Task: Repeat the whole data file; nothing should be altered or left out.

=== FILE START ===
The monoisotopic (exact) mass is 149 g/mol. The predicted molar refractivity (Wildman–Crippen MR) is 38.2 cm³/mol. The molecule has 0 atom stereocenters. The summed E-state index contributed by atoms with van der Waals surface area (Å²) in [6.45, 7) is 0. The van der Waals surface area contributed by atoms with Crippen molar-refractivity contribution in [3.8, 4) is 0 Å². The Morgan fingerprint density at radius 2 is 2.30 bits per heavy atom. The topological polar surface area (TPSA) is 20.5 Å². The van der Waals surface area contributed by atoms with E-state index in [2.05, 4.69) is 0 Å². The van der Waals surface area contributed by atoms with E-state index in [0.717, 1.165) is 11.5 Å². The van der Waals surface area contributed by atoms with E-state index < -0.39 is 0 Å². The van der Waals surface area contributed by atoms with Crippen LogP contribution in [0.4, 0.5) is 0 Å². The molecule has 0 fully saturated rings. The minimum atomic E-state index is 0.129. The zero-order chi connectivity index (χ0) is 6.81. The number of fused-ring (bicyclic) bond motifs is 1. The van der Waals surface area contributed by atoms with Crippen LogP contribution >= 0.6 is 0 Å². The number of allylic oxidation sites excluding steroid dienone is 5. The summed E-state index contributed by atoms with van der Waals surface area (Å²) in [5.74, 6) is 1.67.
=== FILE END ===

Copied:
The monoisotopic (exact) mass is 149 g/mol. The predicted molar refractivity (Wildman–Crippen MR) is 38.2 cm³/mol. The molecule has 0 atom stereocenters. The summed E-state index contributed by atoms with van der Waals surface area (Å²) in [6.45, 7) is 0. The van der Waals surface area contributed by atoms with Crippen molar-refractivity contribution in [3.8, 4) is 0 Å². The Morgan fingerprint density at radius 2 is 2.30 bits per heavy atom. The topological polar surface area (TPSA) is 20.5 Å². The van der Waals surface area contributed by atoms with E-state index in [2.05, 4.69) is 0 Å². The van der Waals surface area contributed by atoms with E-state index in [0.717, 1.165) is 11.5 Å². The van der Waals surface area contributed by atoms with E-state index < -0.39 is 0 Å². The van der Waals surface area contributed by atoms with Crippen LogP contribution in [0.4, 0.5) is 0 Å². The molecule has 0 fully saturated rings. The minimum atomic E-state index is 0.129. The zero-order chi connectivity index (χ0) is 6.81. The number of fused-ring (bicyclic) bond motifs is 1. The van der Waals surface area contributed by atoms with Crippen LogP contribution >= 0.6 is 0 Å². The number of allylic oxidation sites excluding steroid dienone is 5. The summed E-state index contributed by atoms with van der Waals surface area (Å²) in [5.74, 6) is 1.67.